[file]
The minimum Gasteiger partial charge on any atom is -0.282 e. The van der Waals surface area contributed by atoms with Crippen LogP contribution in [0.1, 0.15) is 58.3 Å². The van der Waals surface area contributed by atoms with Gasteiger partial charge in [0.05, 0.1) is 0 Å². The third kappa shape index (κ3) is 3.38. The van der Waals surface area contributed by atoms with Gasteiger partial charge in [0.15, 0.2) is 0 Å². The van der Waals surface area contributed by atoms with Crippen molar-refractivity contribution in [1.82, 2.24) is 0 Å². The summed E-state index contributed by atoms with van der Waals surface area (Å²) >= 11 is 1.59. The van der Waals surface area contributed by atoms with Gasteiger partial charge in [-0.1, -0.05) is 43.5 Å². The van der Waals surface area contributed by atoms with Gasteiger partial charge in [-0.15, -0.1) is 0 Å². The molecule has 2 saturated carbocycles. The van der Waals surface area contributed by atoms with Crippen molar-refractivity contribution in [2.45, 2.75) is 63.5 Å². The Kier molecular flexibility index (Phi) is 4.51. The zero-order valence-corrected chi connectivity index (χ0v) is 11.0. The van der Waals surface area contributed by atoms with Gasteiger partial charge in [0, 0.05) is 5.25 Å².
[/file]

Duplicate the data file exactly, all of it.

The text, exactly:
The minimum Gasteiger partial charge on any atom is -0.282 e. The van der Waals surface area contributed by atoms with Crippen LogP contribution in [0.1, 0.15) is 58.3 Å². The van der Waals surface area contributed by atoms with Gasteiger partial charge in [0.05, 0.1) is 0 Å². The third kappa shape index (κ3) is 3.38. The van der Waals surface area contributed by atoms with Gasteiger partial charge in [0.15, 0.2) is 0 Å². The van der Waals surface area contributed by atoms with Crippen molar-refractivity contribution in [1.82, 2.24) is 0 Å². The summed E-state index contributed by atoms with van der Waals surface area (Å²) >= 11 is 1.59. The van der Waals surface area contributed by atoms with Gasteiger partial charge in [-0.1, -0.05) is 43.5 Å². The van der Waals surface area contributed by atoms with Gasteiger partial charge in [-0.15, -0.1) is 0 Å². The molecule has 2 saturated carbocycles. The van der Waals surface area contributed by atoms with Crippen molar-refractivity contribution in [2.45, 2.75) is 63.5 Å². The Kier molecular flexibility index (Phi) is 4.51. The zero-order valence-corrected chi connectivity index (χ0v) is 11.0. The van der Waals surface area contributed by atoms with Gasteiger partial charge in [0, 0.05) is 5.25 Å².